Politics 2.0 and the Rise of the UnderdogsBy Faisal Hoque | Posted 2008-03-31 Email Print
Social networking, Internet-based tools and innovative thinking will disrupt and transform our electoral process.
When Barack Obama launched his presidential bid, he said, “When your name is Barack Obama, you’re always an underdog in political races.” More than 18 months and millions of votes later, it’s hard to justify such a statement given his surprisingly strong performance in the Democratic primaries.
The first-term Illinois senator is charismatic, energetic and technologically innovative. While former President Bill Clinton and Sen. Bob Dole pioneered candidate Web sites in the 1996 presidential race, and Vermont Gov. Howard Dean leveraged the Web as a fund-raising mechanism, Obama is probably the first presidential candidate to master the potential of the Internet.
Obama’s campaign excels in its use of social networking and online resources to raise money and mobilize support. For example, Obama raised more than $28 million in one month—almost all exclusively online. That’s more than Dean raised for his entire 2004 presidential bid. And Obama has flashed messages across Facebook and other Internet tools to get thousands of supporters to attend rallies in far-flung areas where he lacked the conventional grassroots resources and party apparatus of his chief rival, Sen. Hillary Clinton.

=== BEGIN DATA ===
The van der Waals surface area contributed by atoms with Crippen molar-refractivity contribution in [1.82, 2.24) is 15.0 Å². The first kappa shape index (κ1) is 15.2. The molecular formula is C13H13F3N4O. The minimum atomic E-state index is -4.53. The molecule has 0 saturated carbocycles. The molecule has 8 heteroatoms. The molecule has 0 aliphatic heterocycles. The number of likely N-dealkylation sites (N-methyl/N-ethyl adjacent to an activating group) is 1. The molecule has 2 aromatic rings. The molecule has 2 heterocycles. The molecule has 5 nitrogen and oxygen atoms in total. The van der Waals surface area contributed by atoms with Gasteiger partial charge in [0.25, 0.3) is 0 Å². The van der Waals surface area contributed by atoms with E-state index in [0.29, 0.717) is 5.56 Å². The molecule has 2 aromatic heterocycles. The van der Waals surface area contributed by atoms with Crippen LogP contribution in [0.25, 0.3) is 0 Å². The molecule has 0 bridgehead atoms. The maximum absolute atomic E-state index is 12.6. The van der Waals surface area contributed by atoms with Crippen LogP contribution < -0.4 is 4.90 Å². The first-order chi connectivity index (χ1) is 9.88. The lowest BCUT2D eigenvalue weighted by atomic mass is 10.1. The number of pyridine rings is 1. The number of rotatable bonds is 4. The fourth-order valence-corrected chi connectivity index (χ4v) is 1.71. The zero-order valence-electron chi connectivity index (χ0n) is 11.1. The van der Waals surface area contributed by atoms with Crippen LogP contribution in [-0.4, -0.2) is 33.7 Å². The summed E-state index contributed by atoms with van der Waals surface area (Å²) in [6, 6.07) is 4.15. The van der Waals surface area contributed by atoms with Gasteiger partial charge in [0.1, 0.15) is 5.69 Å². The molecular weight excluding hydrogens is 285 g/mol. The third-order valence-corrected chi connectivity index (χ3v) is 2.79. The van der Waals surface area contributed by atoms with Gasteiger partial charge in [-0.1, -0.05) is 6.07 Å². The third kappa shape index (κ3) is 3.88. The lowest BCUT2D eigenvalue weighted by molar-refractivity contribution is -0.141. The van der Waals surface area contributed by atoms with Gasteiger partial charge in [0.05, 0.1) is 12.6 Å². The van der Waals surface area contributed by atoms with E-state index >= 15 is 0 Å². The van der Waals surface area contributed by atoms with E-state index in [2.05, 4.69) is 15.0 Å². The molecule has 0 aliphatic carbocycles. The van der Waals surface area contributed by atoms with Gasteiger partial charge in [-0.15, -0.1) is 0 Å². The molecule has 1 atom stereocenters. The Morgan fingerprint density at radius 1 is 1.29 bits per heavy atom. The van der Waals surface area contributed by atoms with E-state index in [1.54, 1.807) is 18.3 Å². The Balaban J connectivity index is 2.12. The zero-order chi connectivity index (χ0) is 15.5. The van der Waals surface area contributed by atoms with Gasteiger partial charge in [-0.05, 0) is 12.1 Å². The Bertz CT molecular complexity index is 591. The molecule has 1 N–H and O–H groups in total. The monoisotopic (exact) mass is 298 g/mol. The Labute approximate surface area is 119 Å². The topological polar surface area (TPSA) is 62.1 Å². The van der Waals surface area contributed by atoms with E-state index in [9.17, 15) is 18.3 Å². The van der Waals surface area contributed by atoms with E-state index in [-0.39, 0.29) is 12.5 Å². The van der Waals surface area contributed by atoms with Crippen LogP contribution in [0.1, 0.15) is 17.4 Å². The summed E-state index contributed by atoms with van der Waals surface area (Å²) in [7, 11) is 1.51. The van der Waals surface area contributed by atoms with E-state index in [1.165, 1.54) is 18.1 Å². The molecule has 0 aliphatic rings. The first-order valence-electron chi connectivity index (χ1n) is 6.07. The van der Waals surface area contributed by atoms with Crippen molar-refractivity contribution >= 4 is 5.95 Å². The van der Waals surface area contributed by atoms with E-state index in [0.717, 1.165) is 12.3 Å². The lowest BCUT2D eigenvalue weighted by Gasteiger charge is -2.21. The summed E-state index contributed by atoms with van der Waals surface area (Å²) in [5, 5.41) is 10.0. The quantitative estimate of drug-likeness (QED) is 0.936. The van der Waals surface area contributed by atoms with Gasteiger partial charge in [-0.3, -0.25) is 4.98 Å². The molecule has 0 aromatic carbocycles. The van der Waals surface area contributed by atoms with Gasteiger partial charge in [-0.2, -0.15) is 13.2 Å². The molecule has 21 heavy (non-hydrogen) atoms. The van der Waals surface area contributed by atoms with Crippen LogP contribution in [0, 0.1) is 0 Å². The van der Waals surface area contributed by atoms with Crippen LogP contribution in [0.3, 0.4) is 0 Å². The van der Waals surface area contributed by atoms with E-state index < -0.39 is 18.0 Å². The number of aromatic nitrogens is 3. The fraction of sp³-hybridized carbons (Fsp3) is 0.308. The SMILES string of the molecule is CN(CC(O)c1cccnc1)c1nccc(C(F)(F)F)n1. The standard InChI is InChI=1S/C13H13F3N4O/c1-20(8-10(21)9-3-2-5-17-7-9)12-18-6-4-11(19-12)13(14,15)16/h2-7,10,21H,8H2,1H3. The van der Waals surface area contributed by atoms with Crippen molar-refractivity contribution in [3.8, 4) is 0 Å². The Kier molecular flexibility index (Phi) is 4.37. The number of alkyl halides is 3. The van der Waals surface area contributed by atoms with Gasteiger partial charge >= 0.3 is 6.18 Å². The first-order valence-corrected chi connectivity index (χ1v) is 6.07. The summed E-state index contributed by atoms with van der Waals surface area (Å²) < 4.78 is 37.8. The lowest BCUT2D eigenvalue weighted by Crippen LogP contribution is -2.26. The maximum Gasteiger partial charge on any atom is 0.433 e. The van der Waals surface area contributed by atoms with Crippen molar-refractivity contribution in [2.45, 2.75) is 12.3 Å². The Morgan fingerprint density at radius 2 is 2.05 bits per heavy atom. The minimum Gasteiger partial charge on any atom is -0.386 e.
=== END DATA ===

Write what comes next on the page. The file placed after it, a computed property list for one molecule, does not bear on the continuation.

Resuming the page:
“The Obama folks seem to have learned the lesson of the Howard Dean campaign, which focused mostly on technology, but was clueless about sociology,” wrote Valdis Krebs, founder of orgnet.com and an expert on social and organizational networks, on techPresident.com. “Howard Dean’s staff organized the Deaniacs over the WWW, but then resorted to the strangers-talking-to-strangers strategy. To accentuate their mistake, they made their activists wear bright orange hats, which just emphasized them being ‘not one of us’ as they canvassed Iowa neighborhoods. Obama knows that in organizing, locals need to interact with locals.”
Obama isn’t alone in his use of the Web.
Arkansas Gov. Mike Huckabee’s surprisingly strong campaign was powered by his use of Web-based outreach. And Republican presidential nominee Sen. John McCain, who is hosting March Madness brackets on his Web site, sent reminder notices to supporters on Facebook to get their picks in before the start of the NCAA tournament.
These examples show how the Internet and technology are transforming politics in the same way they’ve already forced changes in business, health care, government and education. The outreach made possible by new channels like iTunes, YouTube and podcasts is staggering. The electioneering vocabulary has expanded to encompass the new ways of organizing: “F2F” (friend to friend) and “netroots,” the new face of grassroots.
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